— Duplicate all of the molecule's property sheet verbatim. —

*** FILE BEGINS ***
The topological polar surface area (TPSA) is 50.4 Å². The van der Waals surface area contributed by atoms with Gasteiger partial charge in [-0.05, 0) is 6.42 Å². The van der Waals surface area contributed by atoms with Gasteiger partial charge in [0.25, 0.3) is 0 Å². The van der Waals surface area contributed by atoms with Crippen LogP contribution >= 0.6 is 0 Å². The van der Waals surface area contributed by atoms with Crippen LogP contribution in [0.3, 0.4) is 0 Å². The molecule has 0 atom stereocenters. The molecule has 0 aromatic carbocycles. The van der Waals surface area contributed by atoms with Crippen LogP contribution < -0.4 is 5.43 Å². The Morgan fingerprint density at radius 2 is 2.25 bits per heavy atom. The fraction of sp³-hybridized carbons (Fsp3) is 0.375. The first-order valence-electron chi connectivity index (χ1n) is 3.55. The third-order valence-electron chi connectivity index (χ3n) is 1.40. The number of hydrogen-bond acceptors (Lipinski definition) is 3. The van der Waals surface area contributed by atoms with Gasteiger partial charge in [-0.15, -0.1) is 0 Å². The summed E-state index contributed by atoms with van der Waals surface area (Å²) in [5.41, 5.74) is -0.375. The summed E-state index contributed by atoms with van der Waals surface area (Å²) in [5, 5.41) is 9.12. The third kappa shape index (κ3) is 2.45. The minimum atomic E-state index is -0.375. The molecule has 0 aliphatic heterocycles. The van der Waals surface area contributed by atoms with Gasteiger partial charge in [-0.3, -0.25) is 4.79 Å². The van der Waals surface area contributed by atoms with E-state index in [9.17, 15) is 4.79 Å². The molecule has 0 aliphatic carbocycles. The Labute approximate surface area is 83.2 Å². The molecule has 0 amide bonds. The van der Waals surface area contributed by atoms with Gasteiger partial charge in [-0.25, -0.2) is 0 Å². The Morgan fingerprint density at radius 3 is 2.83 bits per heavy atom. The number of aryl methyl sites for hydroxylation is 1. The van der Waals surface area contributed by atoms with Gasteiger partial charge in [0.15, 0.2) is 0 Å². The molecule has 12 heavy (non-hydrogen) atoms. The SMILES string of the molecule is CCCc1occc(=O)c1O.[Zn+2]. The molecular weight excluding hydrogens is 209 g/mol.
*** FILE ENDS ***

The topological polar surface area (TPSA) is 50.4 Å². The van der Waals surface area contributed by atoms with Gasteiger partial charge in [-0.05, 0) is 6.42 Å². The van der Waals surface area contributed by atoms with Gasteiger partial charge in [0.25, 0.3) is 0 Å². The van der Waals surface area contributed by atoms with Crippen LogP contribution >= 0.6 is 0 Å². The van der Waals surface area contributed by atoms with Crippen LogP contribution in [0.3, 0.4) is 0 Å². The molecule has 0 atom stereocenters. The molecule has 0 aromatic carbocycles. The van der Waals surface area contributed by atoms with Crippen LogP contribution < -0.4 is 5.43 Å². The Morgan fingerprint density at radius 2 is 2.25 bits per heavy atom. The fraction of sp³-hybridized carbons (Fsp3) is 0.375. The first-order valence-electron chi connectivity index (χ1n) is 3.55. The third-order valence-electron chi connectivity index (χ3n) is 1.40. The number of hydrogen-bond acceptors (Lipinski definition) is 3. The van der Waals surface area contributed by atoms with Gasteiger partial charge in [-0.15, -0.1) is 0 Å². The summed E-state index contributed by atoms with van der Waals surface area (Å²) in [5.41, 5.74) is -0.375. The summed E-state index contributed by atoms with van der Waals surface area (Å²) in [5, 5.41) is 9.12. The third kappa shape index (κ3) is 2.45. The minimum atomic E-state index is -0.375. The molecule has 0 aliphatic heterocycles. The van der Waals surface area contributed by atoms with Gasteiger partial charge in [-0.3, -0.25) is 4.79 Å². The van der Waals surface area contributed by atoms with E-state index in [9.17, 15) is 4.79 Å². The molecule has 0 aliphatic carbocycles. The Labute approximate surface area is 83.2 Å². The molecule has 0 amide bonds. The van der Waals surface area contributed by atoms with Gasteiger partial charge in [-0.25, -0.2) is 0 Å². The Morgan fingerprint density at radius 3 is 2.83 bits per heavy atom. The number of aryl methyl sites for hydroxylation is 1. The van der Waals surface area contributed by atoms with Gasteiger partial charge in [0.15, 0.2) is 0 Å². The molecule has 12 heavy (non-hydrogen) atoms. The SMILES string of the molecule is CCCc1occc(=O)c1O.[Zn+2]. The molecular weight excluding hydrogens is 209 g/mol.